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Dealcoholized Red Wine May Reduce Blood Pressure Better than Red Wine

Drinking non-alcoholic red wine daily may reduce the risk of heart disease by 14% and stroke by 20% by lowering blood pressure, according to recent research. These results were significantly better than those seen when alcoholic red wine was consumed.

The researchers believe that alcohol weakens wine's blood pressure lowering capabilities because it can cause blood vessels and arteries to tighten and close. However, the polyphenols that are the beneficial element in wine are still present in dealcoholized wine.

67 men with diagnoses of diabetes or with three or more risk factors for cardiovascular disease participated in the study. The participants were given 10 oz of alcoholic red wine, 10 oz of dealcoholized red wine, or 3 oz of gin daily for 4 weeks. All of the participants tried each drink intervention.

At the conclusion of the study, the researchers noted that gin had no effect on blood pressure and alcoholic wine had a limited effect. However, non-alcoholic red wine resulted in a 6 mmHg reduction in systolic blood pressure (the top number in a reading) and a 2 mmHg reduction in diastolic blood pressure (the bottom number in a reading).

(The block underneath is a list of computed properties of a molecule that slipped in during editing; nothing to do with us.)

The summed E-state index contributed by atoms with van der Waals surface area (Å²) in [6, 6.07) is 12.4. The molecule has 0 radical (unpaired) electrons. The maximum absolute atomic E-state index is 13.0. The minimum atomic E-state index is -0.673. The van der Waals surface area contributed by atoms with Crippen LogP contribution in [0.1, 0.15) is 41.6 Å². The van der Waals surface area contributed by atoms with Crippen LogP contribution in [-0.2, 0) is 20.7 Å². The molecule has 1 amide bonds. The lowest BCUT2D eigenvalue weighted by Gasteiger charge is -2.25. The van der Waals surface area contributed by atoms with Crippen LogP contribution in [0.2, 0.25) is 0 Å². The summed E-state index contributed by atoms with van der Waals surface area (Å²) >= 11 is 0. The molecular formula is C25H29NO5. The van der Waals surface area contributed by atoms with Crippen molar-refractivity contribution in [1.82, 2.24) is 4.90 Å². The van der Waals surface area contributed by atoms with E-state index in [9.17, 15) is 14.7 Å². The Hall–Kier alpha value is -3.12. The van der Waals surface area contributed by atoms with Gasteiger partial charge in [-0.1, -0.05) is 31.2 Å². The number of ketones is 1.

They also found that the dealcoholized red wine increased participants’ nitric oxide levels. Nitric oxide helps blood vessels relax and allows more blood to reach the heart and other organs, which helps lower blood pressure.

The study was conducted by researchers at the Hospital Clinic de Barcelona and Instituto de Salud Carlos III in Spain. It was published online ahead of print on September 6, 2012, in the American Heart Association's journal Circulation Research.

Polyphenols are powerful antioxidants that fight free radicals in the body that can lead to many common diseases. Previous studies have linked polyphenol intake with a variety of health benefits, including helping with weight management, fighting certain cancers, and reducing inflammation.

Polyphenols can be found naturally in many foods, including honey, a variety of fruits and vegetables, red wine, chocolate, tea, certain oils and a many types of grain. A healthy and balanced diet can help ensure you consume an adequate amount of polyphenols.

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